29th Sunday of the Year

So what’s on your mind?

Something very profound is being revealed in the gospel today. On the one hand we have the request of the disciples James and John and on the other we have the response to that request of Jesus. The question and answer seem to occupy completely different levels of understanding which are only resolved by reflecting on our own call to discipleship.

I sometimes wonder if as our society travels further and further away from its Christian roots it loses the notion of what sacrifice means. I don’t mean the grand heroic gestures which clearly demonstrate the human spirit at its most majestic, but rather the simple every day acceptances which challenge our capacity to endure and to make sense of what our life is about. We all have our own hopes and ambitions for ourselves and those we love, and these goals which we set are by and large commendable and well intentioned. But what is it that drives them and informs them? How do we apply ourselves in achieving them and ultimately what constrains us and causes us to consider whether we are doing the right thing? In other words how much are we prepared to sacrifice in order to remain honest and true.Perhaps this is most apparent when we come to think about our relationships. One of the crucial (a word derived from the latin word for cross) points about any commitment, is that it seems to demand an element of sacrifice, and if that understanding is lacking or absent then the relationship is on rocky ground. Two people in choosing to commit to live their lives as husband and wife have to be aware from the outset that sacrifice in marriage is elemental to its success, and the mystery is that the sacrifices made often strengthen the commitment given and the bond of love becomes ever deeper and more powerful. It seems that all too easily couples find the call to sacrifice an alien one, which affronts what their original ambition was and thus affords them a reason to choose to separate.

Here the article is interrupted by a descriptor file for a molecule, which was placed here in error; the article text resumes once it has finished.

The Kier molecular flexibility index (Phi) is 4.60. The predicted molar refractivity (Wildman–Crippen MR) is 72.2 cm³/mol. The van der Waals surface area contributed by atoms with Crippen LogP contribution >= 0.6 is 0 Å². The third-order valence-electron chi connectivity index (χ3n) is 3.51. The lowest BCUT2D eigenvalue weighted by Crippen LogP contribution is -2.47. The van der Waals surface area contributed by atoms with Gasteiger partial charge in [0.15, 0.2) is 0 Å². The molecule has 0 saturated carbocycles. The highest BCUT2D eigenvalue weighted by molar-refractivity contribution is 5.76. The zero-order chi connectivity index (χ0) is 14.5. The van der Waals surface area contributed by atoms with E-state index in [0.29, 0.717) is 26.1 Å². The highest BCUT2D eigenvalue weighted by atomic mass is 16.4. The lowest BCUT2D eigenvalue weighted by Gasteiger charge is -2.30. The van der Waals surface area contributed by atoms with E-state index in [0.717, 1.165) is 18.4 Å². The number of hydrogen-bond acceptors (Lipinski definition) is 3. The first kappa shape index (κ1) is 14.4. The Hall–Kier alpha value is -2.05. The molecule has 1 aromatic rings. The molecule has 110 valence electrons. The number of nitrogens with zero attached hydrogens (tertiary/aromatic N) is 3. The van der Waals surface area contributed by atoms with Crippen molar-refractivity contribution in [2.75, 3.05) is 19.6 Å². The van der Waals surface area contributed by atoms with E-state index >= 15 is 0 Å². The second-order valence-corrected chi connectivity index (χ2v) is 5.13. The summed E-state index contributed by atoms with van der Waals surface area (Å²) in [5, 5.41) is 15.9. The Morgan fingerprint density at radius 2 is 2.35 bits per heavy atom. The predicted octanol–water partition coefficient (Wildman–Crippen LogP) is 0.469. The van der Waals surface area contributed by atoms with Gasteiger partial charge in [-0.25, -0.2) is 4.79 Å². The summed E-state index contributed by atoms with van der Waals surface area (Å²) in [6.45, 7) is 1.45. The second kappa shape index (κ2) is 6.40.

James and John are being taught a vital truth about discipleship and it is one which we must take on board in our own calling. Our own plans and ambitions have to recognise the reality of the sacrifices which we are asked to make on our journey of faith. We know that the cross will confront us however unexpected and unwanted. It will knock us sideways and cause our world to collapse as the implications of the enormity of the demand dawns upon us. Can you drink the cup which I must drink, or be baptised with the baptism with which I must be baptised? We may well question why and how we are going to be able to cope with what is being asked of us, but it is at this point that the purpose and meaning of sacrifice begins to unfold because what sacrifice does is to draw us ever deeper into an understanding of the mystery of suffering.

Sacrifice calls us to offer something which speaks to the very heart of our faith. We are to become servants of each other and see in the other person the imago Christi so that our own ambitions and hopes, far from being thwarted or blown off course are brought to a newer and deeper fulfilment which outstrips all that we had in mind for ourselves. In a real way we enter into the pathway of discipleship by glimpsing the divine purpose of God’s plan for his creation. We see our lives no longer shaped by what we want for ourselves, but as one moulded after a pattern of love which speaks clearly of offering diakonia and martyria service and witness through our following of Jesus Christ.


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